One of the world's hippest high-fashion clothing stores has arrived in Houston. Earlier this month, The Webster debuted in a stand-alone "jewel box" at The Galleria, fronting Westheimer. To celebrate, its French owner Laure Heriard Dubreuil recently flew in for the day to give a select group of fashion writers a tour of the new emporium.
The 5,000-square-foot Houston boutique has many of the features of Dubreuil's Florida stores in South Beach and Bal Harbor, with plush brown carpeting, floral fabrics on the walls, vintage sofas and contemporary art work. A large piece, titled "Pleasure!," by Maxwell Snow, greets customers at the entrance and a contemporary work created especially for the Houston store by Dubreuil's husband, artist Aaron Young, dominates one wall. With high ceilings and an abundance of windows, the boutique has a more open feeling than her Florida stores.
The Houston store is divided into sections, with a large area featuring shoes, accessories and clothing for women, a separate space with cutting-edge cocktail dresses and a men's room featuring designer names. To celebrate the opening, Dubreuil commissioned exclusive items like an Edie Parker women's Texas flag clutch and a red sundress from international style icon Inès de la Fressange for sale.
Vive la difference
With so many new international stores recently opened in the River Oaks District and The Galleria, and with more to come, what makes The Webster different?
"I think it's the selection," Dubreuil says. "And it's the way I curate and select the pieces and the way I mix them together. When I buy, I buy it differently and I mix it differently. So no matter what, I think it's one of a kind."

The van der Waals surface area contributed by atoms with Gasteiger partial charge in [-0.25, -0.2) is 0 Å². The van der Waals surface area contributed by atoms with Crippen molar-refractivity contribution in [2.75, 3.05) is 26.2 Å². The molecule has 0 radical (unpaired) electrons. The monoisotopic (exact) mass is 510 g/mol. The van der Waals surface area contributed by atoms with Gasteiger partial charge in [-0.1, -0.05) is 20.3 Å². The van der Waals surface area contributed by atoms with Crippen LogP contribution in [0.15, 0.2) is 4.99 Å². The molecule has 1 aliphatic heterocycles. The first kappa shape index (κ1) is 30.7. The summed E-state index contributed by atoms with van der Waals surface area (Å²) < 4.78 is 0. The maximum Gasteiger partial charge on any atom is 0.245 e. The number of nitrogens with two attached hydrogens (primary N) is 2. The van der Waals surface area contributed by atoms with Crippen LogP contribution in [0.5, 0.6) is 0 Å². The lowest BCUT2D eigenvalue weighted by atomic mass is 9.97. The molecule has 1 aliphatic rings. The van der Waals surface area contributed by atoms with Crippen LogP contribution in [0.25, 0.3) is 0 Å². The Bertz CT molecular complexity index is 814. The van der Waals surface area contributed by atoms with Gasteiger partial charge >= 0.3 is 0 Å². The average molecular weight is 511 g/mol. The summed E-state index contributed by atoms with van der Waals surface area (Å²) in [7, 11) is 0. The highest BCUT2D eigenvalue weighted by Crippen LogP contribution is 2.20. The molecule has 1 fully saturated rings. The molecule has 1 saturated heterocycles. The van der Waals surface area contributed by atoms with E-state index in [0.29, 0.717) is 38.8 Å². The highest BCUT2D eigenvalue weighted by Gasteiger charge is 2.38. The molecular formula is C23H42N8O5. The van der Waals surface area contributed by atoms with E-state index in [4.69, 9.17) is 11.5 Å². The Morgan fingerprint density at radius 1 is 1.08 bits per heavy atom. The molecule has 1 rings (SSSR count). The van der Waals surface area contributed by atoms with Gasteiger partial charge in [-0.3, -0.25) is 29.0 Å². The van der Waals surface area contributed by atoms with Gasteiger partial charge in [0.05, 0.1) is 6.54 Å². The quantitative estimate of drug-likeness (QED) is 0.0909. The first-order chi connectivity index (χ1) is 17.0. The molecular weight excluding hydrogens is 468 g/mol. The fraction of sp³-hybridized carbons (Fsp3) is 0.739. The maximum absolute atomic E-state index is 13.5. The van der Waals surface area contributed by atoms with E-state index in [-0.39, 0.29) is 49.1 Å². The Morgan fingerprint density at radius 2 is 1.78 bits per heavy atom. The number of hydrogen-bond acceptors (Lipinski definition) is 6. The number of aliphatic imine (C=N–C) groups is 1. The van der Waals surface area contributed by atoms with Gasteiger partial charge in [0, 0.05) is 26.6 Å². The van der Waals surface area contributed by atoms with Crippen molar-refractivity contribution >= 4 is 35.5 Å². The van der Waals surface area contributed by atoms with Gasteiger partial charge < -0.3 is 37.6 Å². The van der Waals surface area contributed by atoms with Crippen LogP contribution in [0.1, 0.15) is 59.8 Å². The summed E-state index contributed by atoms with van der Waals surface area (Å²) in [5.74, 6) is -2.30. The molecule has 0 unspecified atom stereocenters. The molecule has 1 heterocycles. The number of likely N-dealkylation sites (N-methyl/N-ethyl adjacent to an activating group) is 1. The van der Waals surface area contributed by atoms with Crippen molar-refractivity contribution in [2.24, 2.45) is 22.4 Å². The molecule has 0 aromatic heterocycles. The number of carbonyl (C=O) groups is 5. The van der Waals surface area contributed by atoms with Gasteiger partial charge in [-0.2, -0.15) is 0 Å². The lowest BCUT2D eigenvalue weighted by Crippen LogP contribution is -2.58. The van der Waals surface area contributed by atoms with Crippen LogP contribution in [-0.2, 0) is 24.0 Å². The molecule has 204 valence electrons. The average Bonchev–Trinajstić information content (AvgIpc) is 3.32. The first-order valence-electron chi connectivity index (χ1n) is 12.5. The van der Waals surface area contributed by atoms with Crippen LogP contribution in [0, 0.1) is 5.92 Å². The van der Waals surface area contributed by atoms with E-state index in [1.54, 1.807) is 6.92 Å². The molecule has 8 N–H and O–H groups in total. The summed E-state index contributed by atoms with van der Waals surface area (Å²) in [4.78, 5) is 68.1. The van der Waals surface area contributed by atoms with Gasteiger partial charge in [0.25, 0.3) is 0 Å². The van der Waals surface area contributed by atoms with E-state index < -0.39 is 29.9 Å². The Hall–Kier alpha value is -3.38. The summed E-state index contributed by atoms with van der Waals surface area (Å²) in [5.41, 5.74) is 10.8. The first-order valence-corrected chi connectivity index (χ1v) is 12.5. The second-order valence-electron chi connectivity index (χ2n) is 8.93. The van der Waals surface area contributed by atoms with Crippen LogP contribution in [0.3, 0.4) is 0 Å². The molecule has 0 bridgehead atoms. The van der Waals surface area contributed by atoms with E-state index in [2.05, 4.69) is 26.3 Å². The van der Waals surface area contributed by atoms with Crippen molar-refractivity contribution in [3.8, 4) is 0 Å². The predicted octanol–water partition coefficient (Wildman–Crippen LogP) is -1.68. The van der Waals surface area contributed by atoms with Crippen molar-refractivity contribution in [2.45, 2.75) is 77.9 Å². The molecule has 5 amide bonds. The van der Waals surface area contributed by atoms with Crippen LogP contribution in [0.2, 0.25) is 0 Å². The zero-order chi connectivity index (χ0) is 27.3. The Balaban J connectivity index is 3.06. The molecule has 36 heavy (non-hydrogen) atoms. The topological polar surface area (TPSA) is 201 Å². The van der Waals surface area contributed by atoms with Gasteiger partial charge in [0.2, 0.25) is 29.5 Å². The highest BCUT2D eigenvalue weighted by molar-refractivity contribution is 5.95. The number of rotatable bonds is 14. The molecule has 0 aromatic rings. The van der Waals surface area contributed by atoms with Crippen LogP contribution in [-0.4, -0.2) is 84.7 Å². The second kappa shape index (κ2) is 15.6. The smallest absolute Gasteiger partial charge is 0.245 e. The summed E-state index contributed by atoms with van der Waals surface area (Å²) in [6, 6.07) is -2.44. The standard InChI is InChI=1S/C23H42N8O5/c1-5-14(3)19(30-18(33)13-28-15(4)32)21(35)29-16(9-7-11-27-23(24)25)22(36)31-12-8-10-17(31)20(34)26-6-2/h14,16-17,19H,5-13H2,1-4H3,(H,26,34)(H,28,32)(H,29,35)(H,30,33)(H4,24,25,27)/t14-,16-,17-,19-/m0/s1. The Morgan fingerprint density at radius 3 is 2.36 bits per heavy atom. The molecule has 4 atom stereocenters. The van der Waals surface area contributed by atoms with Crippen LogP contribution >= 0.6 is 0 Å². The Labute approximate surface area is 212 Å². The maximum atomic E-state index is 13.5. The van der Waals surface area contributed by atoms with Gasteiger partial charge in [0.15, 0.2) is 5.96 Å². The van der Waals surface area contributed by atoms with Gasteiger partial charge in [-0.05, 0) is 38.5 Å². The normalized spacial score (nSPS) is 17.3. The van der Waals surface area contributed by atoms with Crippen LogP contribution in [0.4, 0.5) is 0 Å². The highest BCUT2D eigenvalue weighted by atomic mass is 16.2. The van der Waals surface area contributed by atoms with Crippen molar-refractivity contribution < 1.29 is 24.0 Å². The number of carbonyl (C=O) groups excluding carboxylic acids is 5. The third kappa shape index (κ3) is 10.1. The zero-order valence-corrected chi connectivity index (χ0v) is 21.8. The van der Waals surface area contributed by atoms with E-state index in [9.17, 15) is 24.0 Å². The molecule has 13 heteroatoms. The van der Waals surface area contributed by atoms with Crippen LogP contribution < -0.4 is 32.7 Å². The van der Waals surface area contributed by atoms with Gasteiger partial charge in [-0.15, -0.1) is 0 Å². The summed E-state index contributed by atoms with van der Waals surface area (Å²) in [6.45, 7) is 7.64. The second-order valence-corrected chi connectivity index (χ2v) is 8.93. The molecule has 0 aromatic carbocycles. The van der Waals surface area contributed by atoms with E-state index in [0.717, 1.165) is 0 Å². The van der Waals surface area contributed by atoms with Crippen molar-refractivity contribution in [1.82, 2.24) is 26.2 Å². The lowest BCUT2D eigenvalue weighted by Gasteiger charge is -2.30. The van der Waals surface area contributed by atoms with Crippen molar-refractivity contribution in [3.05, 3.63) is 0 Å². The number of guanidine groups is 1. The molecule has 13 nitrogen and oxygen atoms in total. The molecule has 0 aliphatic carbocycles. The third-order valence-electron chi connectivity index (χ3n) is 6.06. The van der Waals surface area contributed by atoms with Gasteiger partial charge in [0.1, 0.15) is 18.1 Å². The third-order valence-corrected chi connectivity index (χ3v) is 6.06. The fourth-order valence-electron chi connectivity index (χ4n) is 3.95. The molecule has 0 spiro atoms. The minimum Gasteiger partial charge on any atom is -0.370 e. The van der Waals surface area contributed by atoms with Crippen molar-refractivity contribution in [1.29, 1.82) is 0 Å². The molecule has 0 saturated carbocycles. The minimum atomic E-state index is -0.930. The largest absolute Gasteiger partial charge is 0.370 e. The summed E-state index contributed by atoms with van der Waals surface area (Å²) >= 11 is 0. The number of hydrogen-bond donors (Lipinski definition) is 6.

Among other exclusives in the Houston store are jewelry from Aurelie Biderman and Nektar, Gigi Burris headpieces, Linda Farrow 18-karat gold sunglasses, Maison Michel straw hats, Olympia Le Tan clutches and clothing by Saloni, Sonia Rykiel and JC Obando.
For men, the exclusives include sweatshirts by Ami and Raf Simons, Hood By Air and Off-White T-shirts, The Elder Statesmen sweater and Teddy Bull, a stuffed animal made especially for Houston, and the Bamford Watch Department.
With social media, the pace of fashion now travels at warp speed, Dubreuil notes, referring to changes at Dior, Lanvin and Saint Laurent, among others.
"That's why for me the most important thing is to select the pieces that are timeless. That's what I like. Things that you wear over and over again and that you are happy to travel with, not so that after two weeks you want to throw them away because they are old-fashioned. I think people want to slow down. It's a little bit aggressive, this constant pace."
Miami vs. Houston
In selecting the array of styles for the Houston boutique, Dubreuil really didn't veer much from the looks she has selected for her international clientele in Miami. "You know, at the end I don't think it's that different," she says.
"When I first opened in Miami, people would say, 'You should do this brand because it is so Miami.' I did at the beginning and they never sold. I realized what sells is what I love, what I wear and what I embrace. This is what really works. So far, I did it with my own heart and only my own closet and we'll see if it works."
Dubreuil, whose family owns the famed Rémy-Martin cognac company, opened The Webster in South Beach eight years ago with distinctive high-end clothing, shoes, accessories and jewelry for men and women from top design houses like Givenchy, Valentino, Balenciaga and Lanvin and distinctive brands like Margiela, Miayet and Mugler.
The Webster was an instant success, putting Miami on the style map, as the hip fashion crowd compared it favorably with such legendary worldwide boutiques as 10 Corso Como in Milan and Colette in Paris. She expanded to the chic Bal Harbor mall in 2013.
Only open in Houston since New Years Day, Dubreuil says there's been "great traffic" from the Galleria and a client base cultivated by the sales team. "A lot of people in Houston are familiar with our store in Miami," she says, noting that the dreary weather during Art Basel Miami Beach left more time for visitors to shop and less time for the beach.
Dubreuil plans to pop in and out of the Houston store on a regular basis. "I'm happy to spend my time here. It's very exciting. I want to take the opportunity to travel more in Texas."